(In*cum"brance) n. [See Encumbrance.] [Written also encumbrance.]

1. A burdensome and troublesome load; anything that impedes motion or action, or renders it difficult or laborious; clog; impediment; hindrance; check. Cowper.

2. (Law) A burden or charge upon property; a claim or lien upon an estate, which may diminish its value.

(In*cum"bran*cer) n. (Law) One who holds an incumbrance, or some legal claim, lien, or charge on an estate. Kent.

(In*cum"brous) a. [Cf. OF. encombros.] Cumbersome; troublesome. [Written also encombrous.] [Obs.] Chaucer.

(||In`cu*nab"u*lum) n.; pl. Incunabula [L. incunabula cradle, birthplace, origin. See 1st In-, and Cunabula.] A work of art or of human industry, of an early epoch; especially, a book printed before a. d. 1500.

(In*cur") v. t. [imp. & p. p. Incurred ; p. pr. & vb. n. Incurring ] [L. incurrere to run into or toward; pref. in- in + currere to run. See Current.]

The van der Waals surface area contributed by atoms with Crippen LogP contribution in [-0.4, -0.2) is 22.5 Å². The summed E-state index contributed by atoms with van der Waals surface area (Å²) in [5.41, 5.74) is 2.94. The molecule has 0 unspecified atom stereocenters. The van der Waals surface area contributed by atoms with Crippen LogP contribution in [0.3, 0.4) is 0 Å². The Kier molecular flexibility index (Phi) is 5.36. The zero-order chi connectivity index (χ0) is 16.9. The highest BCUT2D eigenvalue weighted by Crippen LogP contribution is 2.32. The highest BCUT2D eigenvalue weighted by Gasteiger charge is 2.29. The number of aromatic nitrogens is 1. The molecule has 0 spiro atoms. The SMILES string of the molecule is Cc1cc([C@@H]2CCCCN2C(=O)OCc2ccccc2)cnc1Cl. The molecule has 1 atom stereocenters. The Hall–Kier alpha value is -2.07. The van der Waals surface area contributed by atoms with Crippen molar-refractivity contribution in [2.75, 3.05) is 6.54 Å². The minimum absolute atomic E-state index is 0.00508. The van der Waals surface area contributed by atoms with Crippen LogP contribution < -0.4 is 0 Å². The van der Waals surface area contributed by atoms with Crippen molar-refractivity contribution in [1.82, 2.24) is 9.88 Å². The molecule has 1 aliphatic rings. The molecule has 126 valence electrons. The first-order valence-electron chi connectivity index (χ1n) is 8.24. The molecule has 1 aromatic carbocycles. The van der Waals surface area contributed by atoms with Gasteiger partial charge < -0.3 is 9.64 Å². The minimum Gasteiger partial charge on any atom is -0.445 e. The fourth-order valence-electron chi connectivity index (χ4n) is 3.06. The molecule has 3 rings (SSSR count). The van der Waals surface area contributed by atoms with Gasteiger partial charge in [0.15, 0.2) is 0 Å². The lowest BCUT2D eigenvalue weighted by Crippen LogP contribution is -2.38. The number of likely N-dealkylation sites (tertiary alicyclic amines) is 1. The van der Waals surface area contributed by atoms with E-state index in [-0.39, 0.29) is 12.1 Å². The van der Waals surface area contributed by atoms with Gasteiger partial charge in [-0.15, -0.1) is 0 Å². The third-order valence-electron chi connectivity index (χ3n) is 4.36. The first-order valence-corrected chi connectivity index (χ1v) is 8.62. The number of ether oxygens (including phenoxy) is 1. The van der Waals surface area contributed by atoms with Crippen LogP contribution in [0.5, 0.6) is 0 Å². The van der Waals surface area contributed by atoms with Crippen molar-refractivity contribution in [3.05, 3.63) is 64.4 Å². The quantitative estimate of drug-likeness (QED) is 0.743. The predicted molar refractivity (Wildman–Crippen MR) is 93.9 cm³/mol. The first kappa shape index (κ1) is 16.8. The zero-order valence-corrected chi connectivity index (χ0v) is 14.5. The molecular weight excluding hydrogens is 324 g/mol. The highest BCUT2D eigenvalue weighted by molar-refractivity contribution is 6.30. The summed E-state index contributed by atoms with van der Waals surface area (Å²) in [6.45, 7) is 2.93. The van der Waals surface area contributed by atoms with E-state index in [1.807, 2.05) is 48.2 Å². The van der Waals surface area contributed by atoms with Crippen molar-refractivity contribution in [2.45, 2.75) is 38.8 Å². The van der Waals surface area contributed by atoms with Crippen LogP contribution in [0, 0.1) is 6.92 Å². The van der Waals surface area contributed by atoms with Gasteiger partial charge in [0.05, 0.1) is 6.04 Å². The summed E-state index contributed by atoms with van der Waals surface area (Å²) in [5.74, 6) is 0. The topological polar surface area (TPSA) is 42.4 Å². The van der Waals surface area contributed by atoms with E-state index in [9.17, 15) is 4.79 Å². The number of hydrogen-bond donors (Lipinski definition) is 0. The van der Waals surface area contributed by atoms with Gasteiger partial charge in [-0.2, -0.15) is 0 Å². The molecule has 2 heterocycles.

1. To meet or fall in with, as something inconvenient, harmful, or onerous; to put one's self in the way of; to expose one's self to; to become liable or subject to; to bring down upon one's self; to encounter; to contract; as, to incur debt, danger, displeasure, penalty, responsibility, etc.

I know not what I shall incur to pass it,
Having no warrant.

2. To render liable or subject to; to occasion. [Obs.]

Lest you incur me much more damage in my fame than you have done me pleasure in preserving my life.

(In*cur"), v. i. To pass; to enter. [Obs.]

Light is discerned by itself because by itself it incurs into the eye.

  By PanEris using Melati.

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